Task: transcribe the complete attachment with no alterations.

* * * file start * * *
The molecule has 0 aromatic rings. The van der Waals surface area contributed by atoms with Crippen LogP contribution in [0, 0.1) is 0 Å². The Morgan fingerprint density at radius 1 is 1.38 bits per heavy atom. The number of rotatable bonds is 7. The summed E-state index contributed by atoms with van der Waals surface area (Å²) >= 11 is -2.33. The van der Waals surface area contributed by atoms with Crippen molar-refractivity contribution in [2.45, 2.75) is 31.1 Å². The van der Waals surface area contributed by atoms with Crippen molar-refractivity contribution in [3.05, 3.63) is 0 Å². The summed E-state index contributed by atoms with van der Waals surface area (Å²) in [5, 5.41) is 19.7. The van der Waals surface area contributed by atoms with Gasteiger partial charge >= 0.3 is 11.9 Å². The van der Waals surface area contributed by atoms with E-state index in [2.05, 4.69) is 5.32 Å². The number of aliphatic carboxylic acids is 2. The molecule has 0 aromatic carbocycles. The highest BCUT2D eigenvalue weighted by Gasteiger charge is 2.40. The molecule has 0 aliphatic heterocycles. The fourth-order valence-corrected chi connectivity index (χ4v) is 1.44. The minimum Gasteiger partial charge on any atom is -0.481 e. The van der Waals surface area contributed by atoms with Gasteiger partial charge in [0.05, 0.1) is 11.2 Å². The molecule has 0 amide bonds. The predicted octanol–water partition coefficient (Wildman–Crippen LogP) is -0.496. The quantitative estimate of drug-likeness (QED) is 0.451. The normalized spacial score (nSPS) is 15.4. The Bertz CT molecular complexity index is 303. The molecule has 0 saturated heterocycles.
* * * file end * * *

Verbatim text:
The molecule has 0 aromatic rings. The van der Waals surface area contributed by atoms with Crippen LogP contribution in [0, 0.1) is 0 Å². The Morgan fingerprint density at radius 1 is 1.38 bits per heavy atom. The number of rotatable bonds is 7. The summed E-state index contributed by atoms with van der Waals surface area (Å²) >= 11 is -2.33. The van der Waals surface area contributed by atoms with Crippen molar-refractivity contribution in [2.45, 2.75) is 31.1 Å². The van der Waals surface area contributed by atoms with Crippen molar-refractivity contribution in [3.05, 3.63) is 0 Å². The summed E-state index contributed by atoms with van der Waals surface area (Å²) in [5, 5.41) is 19.7. The van der Waals surface area contributed by atoms with Gasteiger partial charge >= 0.3 is 11.9 Å². The van der Waals surface area contributed by atoms with E-state index in [2.05, 4.69) is 5.32 Å². The number of aliphatic carboxylic acids is 2. The molecule has 0 aromatic carbocycles. The highest BCUT2D eigenvalue weighted by Gasteiger charge is 2.40. The molecule has 0 aliphatic heterocycles. The fourth-order valence-corrected chi connectivity index (χ4v) is 1.44. The minimum Gasteiger partial charge on any atom is -0.481 e. The van der Waals surface area contributed by atoms with Gasteiger partial charge in [0.05, 0.1) is 11.2 Å². The molecule has 0 amide bonds. The predicted octanol–water partition coefficient (Wildman–Crippen LogP) is -0.496. The quantitative estimate of drug-likeness (QED) is 0.451. The normalized spacial score (nSPS) is 15.4. The Bertz CT molecular complexity index is 303. The molecule has 0 saturated heterocycles.